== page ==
Directed by Michael Winterbottom.
Starring Steve Coogan, Anna Friel, Imogen Poots, Shirley Henderson, Stephen Fry, Tamsin Egerton, Matt Lucas, David Walliams and Simon Bird.
The life of Paul Raymond, the controversial entrepreneur who became Britain's richest man.
That Michael Winterbottom continues to seek depths in Steve Coogan that no-one else bothers to explore is the chief reason to watch The Look of Love, another film about hedonism that isn’t sure how to deal with its portrayal of excess. The film features perhaps Coogan’s best serious performance so far, discounting Winterbottom’s The Trip. Only there Coogan played a version of himself – here, he’s fully transformed into a preening narcissist, optimist and self-obsessed showman.
What’s interesting is that Coogan’s instinct isn’t to mine Paul Raymond for comedy. Rather he’s subtle and tragic, where Raymond’s showmanship could’ve been a signal for a lesser actor to play it big and broad. He provides the few impactful moments; Raymond in one scene berates rather than comforts his own daughter (Imogen Poots) for crying in public, Coogan emanating coldness and embarrassment. Surprisingly, Coogan – one of Britain’s finest comedians – is the best dramatic actor on show in The Look of Love.
Anna Friel (as Raymond’s wife), Tamsin Egerton (as his mistress) and Imogen Poots are all fine, but forgettable, overshadowed by the lead. Though they’re still better than the hugely pointless cameo actors elsewhere, made up of a roster of famous faces, apparently here only to draw crowds. ‘David Walliams,’ ‘Stephen Fry’ and ‘Simon Bird’ on the poster might have been good for drawing viewers, but their broadly comedic appearances in the film are irritatingly distracting.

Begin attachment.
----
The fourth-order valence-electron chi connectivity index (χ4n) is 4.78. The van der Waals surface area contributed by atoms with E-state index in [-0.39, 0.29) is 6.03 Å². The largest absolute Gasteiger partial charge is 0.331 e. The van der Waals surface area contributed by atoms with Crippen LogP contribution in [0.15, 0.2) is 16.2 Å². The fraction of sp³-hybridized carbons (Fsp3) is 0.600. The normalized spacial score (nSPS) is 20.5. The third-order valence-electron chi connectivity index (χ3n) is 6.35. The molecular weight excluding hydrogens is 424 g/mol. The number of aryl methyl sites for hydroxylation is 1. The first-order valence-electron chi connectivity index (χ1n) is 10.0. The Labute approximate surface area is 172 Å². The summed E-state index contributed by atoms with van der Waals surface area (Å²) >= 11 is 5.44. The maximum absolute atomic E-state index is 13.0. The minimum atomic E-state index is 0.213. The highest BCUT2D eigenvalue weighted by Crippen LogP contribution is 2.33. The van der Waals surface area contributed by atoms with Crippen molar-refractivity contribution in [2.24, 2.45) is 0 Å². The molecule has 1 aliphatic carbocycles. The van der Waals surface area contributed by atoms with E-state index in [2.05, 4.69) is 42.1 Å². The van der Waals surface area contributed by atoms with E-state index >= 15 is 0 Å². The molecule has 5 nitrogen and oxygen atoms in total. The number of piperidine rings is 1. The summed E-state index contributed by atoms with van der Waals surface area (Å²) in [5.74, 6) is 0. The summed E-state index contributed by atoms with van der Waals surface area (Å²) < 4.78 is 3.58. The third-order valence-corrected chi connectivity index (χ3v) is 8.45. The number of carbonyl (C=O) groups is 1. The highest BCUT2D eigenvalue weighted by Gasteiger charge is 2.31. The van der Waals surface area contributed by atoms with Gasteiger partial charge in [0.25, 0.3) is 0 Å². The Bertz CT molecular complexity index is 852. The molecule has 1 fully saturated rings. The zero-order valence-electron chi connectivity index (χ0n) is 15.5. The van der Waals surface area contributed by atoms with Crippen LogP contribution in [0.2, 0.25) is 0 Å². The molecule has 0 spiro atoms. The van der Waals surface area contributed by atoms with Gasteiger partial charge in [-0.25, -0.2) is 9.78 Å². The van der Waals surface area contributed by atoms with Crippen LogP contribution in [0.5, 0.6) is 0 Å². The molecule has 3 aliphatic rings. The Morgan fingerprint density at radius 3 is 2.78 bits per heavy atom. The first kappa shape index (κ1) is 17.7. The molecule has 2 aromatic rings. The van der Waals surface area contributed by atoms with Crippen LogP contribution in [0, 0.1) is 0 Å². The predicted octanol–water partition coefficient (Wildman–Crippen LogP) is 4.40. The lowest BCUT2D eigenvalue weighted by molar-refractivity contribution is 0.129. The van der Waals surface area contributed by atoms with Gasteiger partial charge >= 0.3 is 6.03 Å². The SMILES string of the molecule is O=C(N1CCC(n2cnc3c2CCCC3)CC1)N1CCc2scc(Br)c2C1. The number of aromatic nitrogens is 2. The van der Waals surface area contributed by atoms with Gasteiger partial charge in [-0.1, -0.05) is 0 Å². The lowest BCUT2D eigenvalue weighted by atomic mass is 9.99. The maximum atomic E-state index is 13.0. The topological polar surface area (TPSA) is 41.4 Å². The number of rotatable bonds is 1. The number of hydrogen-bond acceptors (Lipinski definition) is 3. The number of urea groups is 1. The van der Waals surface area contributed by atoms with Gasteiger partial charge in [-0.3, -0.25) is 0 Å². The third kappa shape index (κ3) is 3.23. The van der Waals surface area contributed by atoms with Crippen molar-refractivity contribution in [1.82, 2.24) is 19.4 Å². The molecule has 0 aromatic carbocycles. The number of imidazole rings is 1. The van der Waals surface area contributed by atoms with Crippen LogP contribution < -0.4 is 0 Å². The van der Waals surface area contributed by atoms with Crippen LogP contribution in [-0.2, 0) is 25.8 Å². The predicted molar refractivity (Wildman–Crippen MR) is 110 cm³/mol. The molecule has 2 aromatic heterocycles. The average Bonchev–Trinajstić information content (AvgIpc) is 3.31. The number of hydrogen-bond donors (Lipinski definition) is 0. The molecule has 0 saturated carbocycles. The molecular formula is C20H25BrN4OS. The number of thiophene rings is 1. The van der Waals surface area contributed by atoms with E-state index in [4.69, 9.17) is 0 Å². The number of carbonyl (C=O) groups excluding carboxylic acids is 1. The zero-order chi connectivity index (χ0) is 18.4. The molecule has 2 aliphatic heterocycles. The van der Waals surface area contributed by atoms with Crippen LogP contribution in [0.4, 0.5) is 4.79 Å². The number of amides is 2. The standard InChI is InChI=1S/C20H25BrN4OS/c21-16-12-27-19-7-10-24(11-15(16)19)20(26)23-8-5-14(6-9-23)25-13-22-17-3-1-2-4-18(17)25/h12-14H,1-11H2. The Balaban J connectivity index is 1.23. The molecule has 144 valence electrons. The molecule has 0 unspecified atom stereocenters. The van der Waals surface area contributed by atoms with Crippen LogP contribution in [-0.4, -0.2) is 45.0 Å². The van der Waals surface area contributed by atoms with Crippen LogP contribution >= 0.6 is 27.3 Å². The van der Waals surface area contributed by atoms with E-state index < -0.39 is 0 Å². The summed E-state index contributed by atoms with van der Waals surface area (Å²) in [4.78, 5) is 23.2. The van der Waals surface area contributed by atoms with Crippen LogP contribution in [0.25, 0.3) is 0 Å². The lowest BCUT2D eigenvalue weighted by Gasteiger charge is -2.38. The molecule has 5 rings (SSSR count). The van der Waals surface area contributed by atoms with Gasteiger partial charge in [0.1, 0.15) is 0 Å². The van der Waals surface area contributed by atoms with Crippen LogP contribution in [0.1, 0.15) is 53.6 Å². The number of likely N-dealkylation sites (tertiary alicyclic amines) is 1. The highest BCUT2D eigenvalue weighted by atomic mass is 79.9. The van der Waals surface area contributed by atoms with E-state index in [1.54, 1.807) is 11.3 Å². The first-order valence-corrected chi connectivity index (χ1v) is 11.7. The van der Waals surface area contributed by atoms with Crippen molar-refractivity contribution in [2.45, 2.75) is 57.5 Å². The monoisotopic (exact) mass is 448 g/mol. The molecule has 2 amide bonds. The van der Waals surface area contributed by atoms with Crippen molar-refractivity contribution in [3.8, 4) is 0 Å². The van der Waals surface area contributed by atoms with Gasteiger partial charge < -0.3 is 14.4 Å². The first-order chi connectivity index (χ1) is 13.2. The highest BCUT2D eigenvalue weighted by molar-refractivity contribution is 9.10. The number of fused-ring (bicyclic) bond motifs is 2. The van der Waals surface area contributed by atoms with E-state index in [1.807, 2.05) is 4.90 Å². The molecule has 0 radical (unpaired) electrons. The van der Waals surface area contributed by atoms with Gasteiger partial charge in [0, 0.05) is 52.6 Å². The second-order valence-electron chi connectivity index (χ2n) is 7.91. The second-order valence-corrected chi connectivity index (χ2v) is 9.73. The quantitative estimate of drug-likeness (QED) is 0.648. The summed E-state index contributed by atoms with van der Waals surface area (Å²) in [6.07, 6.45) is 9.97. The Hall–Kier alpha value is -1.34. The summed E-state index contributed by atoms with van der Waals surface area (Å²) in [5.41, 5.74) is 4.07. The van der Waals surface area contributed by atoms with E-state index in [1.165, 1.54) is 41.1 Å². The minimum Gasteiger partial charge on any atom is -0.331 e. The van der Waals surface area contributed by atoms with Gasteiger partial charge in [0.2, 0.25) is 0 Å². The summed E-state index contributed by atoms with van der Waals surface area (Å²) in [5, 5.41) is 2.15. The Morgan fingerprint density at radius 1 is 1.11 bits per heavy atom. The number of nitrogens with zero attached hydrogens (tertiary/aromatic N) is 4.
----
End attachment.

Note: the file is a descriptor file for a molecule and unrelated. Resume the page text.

Worst of all is that Winterbottom plays it straight as director, working from a typically uninspired true story screenplay by Matt Greenhalgh. The decades-spanning film feels small and inessential, and tame despite the subject matter. And with his attention-grabbing gimmicks stripped away (real sex in 9 Songs! Subjects playing themselves in 24 Hour Party People! Potential misogyny in The Killer Inside Me!), Winterbottom is exposed. This is, as a result, the director’s most boring film.
With Winterbottom’s movies seemingly so often starting out as experiments, it’s difficult to ascertain what the experiment was this time. Maybe it was to delve into the realm of the conventional biopic and attempt to make something interesting out of the formula, but Winterbottom falls victim to all the usual traps: The Look of Love is slavish to the facts, and ready to milk emotional trauma. It’s only in the film’s curious preoccupation with the inevitability of death and ageing – intertwined with Coogan’s performance – that the film leaves some impression.
Flickering Myth Rating - Film: ★ ★ / Movie: ★ ★ ★
Brogan Morris - Lover of film, writer of words, pretentious beyond belief. Thinks Scorsese and Kubrick are the kings of cinema, but PT Anderson and David Fincher are the young princes. Follow Brogan on Twitter if you can take shameless self-promotion.